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Cuban Music Lesson: Zarzuela

Get ready to be schooled, asere. It’s time for a Cuban music lesson! Learn to tell your cha cha cha from your mambo without leaving your couch. Put on your dancing shoes, guayaberas, park your 57 Chevy, light up that Habano, and pay attention.

By Jack Tomas

I was a theater major in college but I was hardly ever in any of the musicals at school. The reason is mainly due to the fact that I can neither sing nor dance. Now, before you start in on, “How can you be Cuban and not be able to dance?”, I’m just going to say: 1) Stop stereotyping and 2) Leave me alone! It’s a huge source of pain. Anyway, we Cubans have had a longstanding tradition of musical theater called la zarzuela.

Zarzuela comes to Cuba from Spain. This musical form arose in the 1600’s in Madrid. While the king sat on his golden throne built from stolen Inca gold, he was entertained by this new form of entertainment. It was first performed in el Palacio De Zarzuela, hence the name. The Spanish colonists brought it over to their conquered countries as a little piece of home. In Cuba, Mexico, and the Philippines, zarzuela is still widely performed. As opposed to grand opera, zarzuela was considered a “low” form of musical theater. Zarzuela dealt with the problems of everyday people and not guys making deals with Satan or fat ladies singing about Valhalla. It was sort of like Gilbert and Sullivan, but with less modern major generaling. In Cuba, zarzuela really caught on during the 19th century. These zarzuelas dealt with the issues of Spanish colonial exploitation, nationalistic pride, revolution, and race relations. In the early 20th century, the great Ernesto Lecuona wrote some of the best zarzuelas. Lecuona was deeply involved in the Afrocubanismo movement that sought to reconnect Cubans to their African cultural traditions. His zarzuelas often dealt with the place of the mulatta in Cuban society, how she was caught between the two worlds of black and white. The great Rita Montaner starred in many of his productions.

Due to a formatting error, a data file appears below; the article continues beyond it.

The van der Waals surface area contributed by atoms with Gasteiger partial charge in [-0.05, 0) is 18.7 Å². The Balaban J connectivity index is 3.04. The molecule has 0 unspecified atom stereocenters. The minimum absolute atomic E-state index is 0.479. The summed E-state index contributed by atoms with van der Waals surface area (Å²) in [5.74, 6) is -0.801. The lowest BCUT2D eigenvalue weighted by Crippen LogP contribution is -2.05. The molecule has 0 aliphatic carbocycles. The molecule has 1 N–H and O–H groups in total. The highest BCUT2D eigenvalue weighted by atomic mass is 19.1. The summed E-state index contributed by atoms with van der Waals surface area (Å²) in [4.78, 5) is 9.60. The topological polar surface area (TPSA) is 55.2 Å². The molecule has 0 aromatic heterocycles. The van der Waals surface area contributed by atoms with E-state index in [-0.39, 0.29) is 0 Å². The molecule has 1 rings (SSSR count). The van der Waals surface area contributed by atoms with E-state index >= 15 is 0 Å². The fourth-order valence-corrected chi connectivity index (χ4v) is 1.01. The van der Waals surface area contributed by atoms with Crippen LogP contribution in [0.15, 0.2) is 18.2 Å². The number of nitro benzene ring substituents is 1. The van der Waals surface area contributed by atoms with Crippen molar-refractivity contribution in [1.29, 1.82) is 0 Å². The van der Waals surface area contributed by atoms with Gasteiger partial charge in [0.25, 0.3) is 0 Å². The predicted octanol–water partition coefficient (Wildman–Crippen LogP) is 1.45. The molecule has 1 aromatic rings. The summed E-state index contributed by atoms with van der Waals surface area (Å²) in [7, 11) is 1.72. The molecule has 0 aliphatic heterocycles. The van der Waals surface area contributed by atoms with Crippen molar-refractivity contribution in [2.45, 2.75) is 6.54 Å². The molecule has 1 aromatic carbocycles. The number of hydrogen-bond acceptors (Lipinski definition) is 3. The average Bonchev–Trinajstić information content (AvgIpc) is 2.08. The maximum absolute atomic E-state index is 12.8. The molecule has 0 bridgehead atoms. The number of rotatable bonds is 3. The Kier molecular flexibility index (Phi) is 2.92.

Today, zarzuela is still popular in Cuba. When I was in Havana in 2009, I saw that there was an annual zarzuela festival at the Cuban national opera house. Since 1959, a lot of zarzuelas have dealt with the Cuban revolution and communism and all that crap. Imagine going to the theater to see some guy with too much makeup and a fake beard playing a singing Fidel Castro. I’ll wait until a Lecuona zarzuela is playing, thank you very much.

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